How to prevent spyware

Spyware and other unwanted software can

  • Invade your privacy
  • Bombard you with pop-up windows
  • Slow down your computer
  • Make your computer crash

Here are several ways you can help protect your computer against spyware and other unwanted software.

Step 1: Use a firewall

While most spyware and other unwanted software come bundled with other programs or originate from unscrupulous websites, a small amount of spyware can actually be placed on your computer remotely by hackers. Installing a firewall or using the firewall that’s built into Windows Vista and Windows XP provides a helpful defense against these hackers.

To learn more about firewalls, read What is a firewall and get answers to your Frequently Asked Questions about firewalls.

Step 2: Update your software

Visit Microsoft Update to confirm that you have automatic updating turned on and that you’ve downloaded and installed all the latest critical and security updates.

Step 3: Adjust Internet Explorer security settings

You can adjust your Internet Explorer web browser’s security settings to determine how much-or how little-information you want to accept from a website.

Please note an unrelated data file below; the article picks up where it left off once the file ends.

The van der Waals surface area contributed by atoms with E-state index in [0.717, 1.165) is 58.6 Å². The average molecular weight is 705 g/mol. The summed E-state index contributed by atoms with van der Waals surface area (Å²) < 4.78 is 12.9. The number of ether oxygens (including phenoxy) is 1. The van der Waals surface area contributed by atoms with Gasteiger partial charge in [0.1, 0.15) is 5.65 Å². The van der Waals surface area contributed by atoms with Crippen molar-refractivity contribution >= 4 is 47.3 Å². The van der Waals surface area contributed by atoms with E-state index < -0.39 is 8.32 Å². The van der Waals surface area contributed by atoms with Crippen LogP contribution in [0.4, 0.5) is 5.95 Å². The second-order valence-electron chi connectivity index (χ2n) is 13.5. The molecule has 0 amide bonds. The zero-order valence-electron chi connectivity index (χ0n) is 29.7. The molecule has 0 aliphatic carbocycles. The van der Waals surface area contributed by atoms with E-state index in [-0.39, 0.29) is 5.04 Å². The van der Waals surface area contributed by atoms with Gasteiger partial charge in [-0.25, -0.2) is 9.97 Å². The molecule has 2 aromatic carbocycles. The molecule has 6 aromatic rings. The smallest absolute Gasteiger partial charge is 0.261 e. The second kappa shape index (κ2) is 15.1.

Microsoft recommends that you set the security settings for the Internet zone to Medium or higher. (If you use Windows 7, Windows Vista or Windows XP Service Pack 2 (SP2) and you use Internet Explorer to browse the web, your browser security settings for the Internet zone are set to Medium by default.)

To view your current Internet Explorer security settings:

  1. In Internet Explorer, click Tools (in Internet Explorer 9, click the gear icon) and then click Internet Options.
  2. Select the Security tab

Internet Explorer also includes a number of features to help protect against spyware and many other kinds of deceptive or unwanted software.

Step 4: Download and install antispyware protection

Microsoft Security Essentials helps protects your computer from spyware and other unwanted software. It’s available as a no-cost download for Windows XP SP2 and higher, Windows Vista, and Windows 7. For more information, see Help protect your PC with Microsoft Security Essentials.